Anthony Joseph & the Spasm Band
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Anthony Joseph & the Spasm Band

Band Spoken Word Funk


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"In a voodoo funk style, with hynotic Spoken word, Anthony Joseph and his Spasm band play the card of the musical and literary bewitchment" - Liberation

"Ikley Literature Festival"

"The leader of the Black avant-garde in Britain" - Ikley Literature Festival

"Le Nouvel Observateur"

"His lyrics are a mix of African mythology and science fiction" - Le Nouvel Observateur


Avril 2007 - Lego de Leon
Janvier 2009 - Bird Head Son



Anthony Joseph & The Spasm Band
New album “Bird Head Son”. Release 3rd January 2009

Bird Head Son was what Anthony Joseph used to be called back in the Seventies when he was knee high to a grasshopper. He was given this bird name by people in the neighbourhood where he grew up in reference to Bird Head, his father, whose head was “said to be too small for his body”. Now it’s the title of his second album, an autobiographical collection of songs in which this son of Port of Spain looks back over the first steps and excitement of his youth in Trinidad more than twenty years after crossing the Atlantic to touch down in London. This spokesman of the “avant-garde of the diaspora” – yes, the writings of this Londoner do indeed belong to this current of thought – has made a kind of notebook of his return to his native land (to paraphrase the totemic poem by Aimé Césaire) and in it he interweaves the episodes and characters that make up his “creolised” identity. It is this identity that he has been expressing with pen and microphone for the last fifteen years… “Poetry is music. It needs to be shouted out, sung and declaimed. When I write, I always think in terms of sounds.”

It all began one carnival day when his parents met. Typical of the tropics. And so Anthony Joseph was born on 12th November 1966, during the feast of Diwali, a Hindu celebration that celebrates the transformation from darkness into light. Not so typical of the tropics. This anecdote goes some way towards explaining what happened next in the life of this preacher fired by a vision of the world as a cosmic whole in which music is one great organic communion. This is what we can hear between the lines through the alchemy of this sorcerer’s apprentice, a retro-futuristic mix and a surrealist meta-fiction in which his drumming mouth makes the hymns of the high Baptist masses of his childhood echo back off the altar of groove and blend in with the lyrical brilliance of the Calypsonians, those high priests of true rhyme. Anthony Joseph shows himself the equal of the Beat poets and follows in the footsteps of the prophets of jazz and the more aesthetic rappers to invoke the spirits of voodoo funk and spiritual soul in a spectacular odyssey that takes us across the broad ocean of Great Black Music. “I like to think that we play the soundtrack for a land where all the black diasporas are reunited. Africa, the Americas and the Caribbean in one and the same sound.”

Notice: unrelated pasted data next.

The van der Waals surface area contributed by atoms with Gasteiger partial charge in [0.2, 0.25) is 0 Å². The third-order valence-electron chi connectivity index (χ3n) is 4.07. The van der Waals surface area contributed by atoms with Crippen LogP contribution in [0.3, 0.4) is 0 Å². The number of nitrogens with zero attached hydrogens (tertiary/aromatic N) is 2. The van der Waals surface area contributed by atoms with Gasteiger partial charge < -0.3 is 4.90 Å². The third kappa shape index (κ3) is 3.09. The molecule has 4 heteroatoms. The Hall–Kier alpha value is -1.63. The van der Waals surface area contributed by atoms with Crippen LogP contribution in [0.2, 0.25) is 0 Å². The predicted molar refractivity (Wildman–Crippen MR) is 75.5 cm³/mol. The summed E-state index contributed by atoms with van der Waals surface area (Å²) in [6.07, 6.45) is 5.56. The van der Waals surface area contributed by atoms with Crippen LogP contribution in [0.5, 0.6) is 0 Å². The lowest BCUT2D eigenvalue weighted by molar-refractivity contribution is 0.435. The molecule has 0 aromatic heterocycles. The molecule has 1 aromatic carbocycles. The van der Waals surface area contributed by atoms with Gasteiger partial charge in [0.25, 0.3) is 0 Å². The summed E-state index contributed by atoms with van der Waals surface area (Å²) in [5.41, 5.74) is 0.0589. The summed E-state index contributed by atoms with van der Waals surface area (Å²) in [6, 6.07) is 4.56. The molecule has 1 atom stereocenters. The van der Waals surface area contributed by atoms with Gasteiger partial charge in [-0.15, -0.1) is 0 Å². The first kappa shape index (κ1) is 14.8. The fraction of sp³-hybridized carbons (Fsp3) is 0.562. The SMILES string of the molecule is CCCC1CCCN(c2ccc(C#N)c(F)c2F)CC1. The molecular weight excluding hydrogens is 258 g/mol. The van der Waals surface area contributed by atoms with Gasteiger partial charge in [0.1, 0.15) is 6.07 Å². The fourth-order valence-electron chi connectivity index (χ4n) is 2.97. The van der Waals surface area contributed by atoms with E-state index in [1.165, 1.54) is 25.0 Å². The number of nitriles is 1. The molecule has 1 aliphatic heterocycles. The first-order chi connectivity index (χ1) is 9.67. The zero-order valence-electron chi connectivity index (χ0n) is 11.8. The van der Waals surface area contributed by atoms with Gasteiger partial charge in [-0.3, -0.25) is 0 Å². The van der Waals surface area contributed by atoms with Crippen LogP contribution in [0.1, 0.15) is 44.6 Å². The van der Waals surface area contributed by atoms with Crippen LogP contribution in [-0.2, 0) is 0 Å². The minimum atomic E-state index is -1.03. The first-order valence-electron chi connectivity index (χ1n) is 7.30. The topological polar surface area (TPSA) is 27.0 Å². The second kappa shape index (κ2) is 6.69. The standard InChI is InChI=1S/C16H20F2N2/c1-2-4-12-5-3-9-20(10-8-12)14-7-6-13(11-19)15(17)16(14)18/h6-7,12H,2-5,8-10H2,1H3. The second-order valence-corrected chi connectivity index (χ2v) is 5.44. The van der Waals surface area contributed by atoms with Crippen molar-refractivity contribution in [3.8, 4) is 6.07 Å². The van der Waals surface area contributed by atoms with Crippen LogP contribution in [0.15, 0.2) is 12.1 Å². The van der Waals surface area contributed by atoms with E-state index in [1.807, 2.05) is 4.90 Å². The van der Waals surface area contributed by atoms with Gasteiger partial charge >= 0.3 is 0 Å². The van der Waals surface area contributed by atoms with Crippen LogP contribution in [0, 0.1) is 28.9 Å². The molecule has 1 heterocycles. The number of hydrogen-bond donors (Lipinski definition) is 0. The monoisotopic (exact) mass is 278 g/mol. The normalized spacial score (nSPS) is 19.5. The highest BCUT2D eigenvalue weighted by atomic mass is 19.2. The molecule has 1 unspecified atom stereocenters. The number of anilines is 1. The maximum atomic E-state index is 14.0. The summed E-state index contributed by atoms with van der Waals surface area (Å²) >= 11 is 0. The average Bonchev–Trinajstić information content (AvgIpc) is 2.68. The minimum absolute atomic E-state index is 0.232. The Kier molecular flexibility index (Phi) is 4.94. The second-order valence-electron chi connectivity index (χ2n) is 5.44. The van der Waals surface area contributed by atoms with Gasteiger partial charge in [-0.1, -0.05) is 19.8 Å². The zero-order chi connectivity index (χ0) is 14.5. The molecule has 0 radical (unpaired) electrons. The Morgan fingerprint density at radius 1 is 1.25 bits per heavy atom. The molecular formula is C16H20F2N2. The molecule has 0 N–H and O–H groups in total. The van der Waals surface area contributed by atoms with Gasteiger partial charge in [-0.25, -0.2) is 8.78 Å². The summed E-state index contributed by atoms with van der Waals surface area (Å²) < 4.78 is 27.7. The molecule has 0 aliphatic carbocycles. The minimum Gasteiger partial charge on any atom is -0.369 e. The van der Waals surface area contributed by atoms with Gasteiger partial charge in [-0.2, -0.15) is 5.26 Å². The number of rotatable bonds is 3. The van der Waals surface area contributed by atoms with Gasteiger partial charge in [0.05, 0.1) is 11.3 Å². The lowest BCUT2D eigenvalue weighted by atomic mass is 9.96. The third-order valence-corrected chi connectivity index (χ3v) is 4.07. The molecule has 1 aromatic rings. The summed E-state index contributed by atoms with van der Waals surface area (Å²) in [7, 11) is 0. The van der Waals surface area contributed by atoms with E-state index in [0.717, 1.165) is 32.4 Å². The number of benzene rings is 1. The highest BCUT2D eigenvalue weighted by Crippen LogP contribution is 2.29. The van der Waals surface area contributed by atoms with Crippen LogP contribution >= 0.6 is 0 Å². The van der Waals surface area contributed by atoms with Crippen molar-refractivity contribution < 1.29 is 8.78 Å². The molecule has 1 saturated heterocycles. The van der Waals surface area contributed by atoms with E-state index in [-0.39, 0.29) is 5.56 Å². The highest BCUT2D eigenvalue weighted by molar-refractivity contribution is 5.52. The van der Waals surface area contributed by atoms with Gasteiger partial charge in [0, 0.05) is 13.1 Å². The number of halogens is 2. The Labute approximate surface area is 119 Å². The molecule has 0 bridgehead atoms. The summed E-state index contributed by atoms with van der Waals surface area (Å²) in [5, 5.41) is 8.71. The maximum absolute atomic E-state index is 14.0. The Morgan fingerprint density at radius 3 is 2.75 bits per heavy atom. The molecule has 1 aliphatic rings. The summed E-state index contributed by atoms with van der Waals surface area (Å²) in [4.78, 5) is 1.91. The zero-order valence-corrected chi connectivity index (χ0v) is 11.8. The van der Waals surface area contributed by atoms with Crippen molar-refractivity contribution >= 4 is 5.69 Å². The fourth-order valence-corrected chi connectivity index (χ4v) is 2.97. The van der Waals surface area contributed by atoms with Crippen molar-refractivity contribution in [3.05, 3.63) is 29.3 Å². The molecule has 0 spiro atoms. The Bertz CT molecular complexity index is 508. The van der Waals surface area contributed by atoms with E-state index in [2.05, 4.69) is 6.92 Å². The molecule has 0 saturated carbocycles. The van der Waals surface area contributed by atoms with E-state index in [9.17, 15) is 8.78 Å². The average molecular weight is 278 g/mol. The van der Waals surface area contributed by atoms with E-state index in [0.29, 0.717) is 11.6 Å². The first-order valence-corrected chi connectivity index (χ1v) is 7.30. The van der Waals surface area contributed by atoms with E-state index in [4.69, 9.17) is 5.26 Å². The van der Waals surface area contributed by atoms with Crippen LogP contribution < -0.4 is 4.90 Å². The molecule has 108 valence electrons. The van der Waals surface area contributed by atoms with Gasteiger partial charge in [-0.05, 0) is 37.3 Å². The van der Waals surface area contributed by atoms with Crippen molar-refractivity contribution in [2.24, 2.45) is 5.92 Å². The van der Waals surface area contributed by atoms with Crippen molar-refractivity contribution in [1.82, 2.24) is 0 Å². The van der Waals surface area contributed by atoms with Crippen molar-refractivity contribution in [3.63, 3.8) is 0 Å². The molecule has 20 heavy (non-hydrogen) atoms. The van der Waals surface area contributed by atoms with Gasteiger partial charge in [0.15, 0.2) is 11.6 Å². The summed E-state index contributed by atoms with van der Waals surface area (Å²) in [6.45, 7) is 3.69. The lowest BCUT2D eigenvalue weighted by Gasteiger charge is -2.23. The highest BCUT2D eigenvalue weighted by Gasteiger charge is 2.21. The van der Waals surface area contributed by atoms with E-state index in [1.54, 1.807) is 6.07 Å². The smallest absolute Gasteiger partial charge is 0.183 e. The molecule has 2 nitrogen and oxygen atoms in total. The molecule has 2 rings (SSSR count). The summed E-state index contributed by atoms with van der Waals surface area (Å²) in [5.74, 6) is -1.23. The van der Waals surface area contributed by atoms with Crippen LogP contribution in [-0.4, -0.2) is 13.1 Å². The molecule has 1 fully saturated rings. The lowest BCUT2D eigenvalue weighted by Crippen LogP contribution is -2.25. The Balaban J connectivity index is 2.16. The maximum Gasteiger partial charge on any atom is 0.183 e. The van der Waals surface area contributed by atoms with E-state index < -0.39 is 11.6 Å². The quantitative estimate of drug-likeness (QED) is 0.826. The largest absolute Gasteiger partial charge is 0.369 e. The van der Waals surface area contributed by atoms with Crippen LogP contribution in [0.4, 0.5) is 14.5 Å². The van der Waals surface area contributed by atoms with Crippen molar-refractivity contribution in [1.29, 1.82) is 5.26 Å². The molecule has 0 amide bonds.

“Bird Head Son”. This is he, one helluva guy who swears by spirituality and has a magical hint of swing in the small of his back. He and the army of ghosts that inhabit his mind. A vampire she-devil and a country cousin, the tenderness of his grandmother and an absent father, a grandfather and the painful memories of his heavy hand, a brother and all that was left unspoken, the soul of a friend found in the middle of the jungle, “that place that bears traces of us all despite the vagaries of life”. “Bird Head Son” is also a song, “a primal scream” from his English exile and bitter realisation when he returns to the archipelago where he spent his tender years. To accompany him on this journey into the depths of his memory and plough the deepest furrow through all his origins, from the private to the universal, Anthony Joseph chose to surround himself with his family. Which brings us back to family spirit…

First there is the Spasm Band – a dual reference to the street orchestras Louis Armstrong described in his autobiography and to the spasms set off by Baptist chants -, a group of friends from South London that he brought together ten years ago for a reading of his very first short story with the extremely symbolic title “The African Origins of UFOs”. The bass/percussion/saxophone trio, the hard core of “Llego de lion” that provided the nuclear energy for that first attempt, has since been joined by various other free electrons. There are percussionists, next-door neighbours, a “black rock” guitarist and three guests, each of whom adds his own personal touch to this syncretic mix: the fine tinkering of David Neerman on the eclectic vibraphone; the energy and breath of Joe Bowie, who founded the legendary Defunkt; and the blue-funk fingering of Keziah Jones, a longstanding friend of Anthony Joseph’s. “The universe always ends up uniting in perfect harmony the things that belong together.”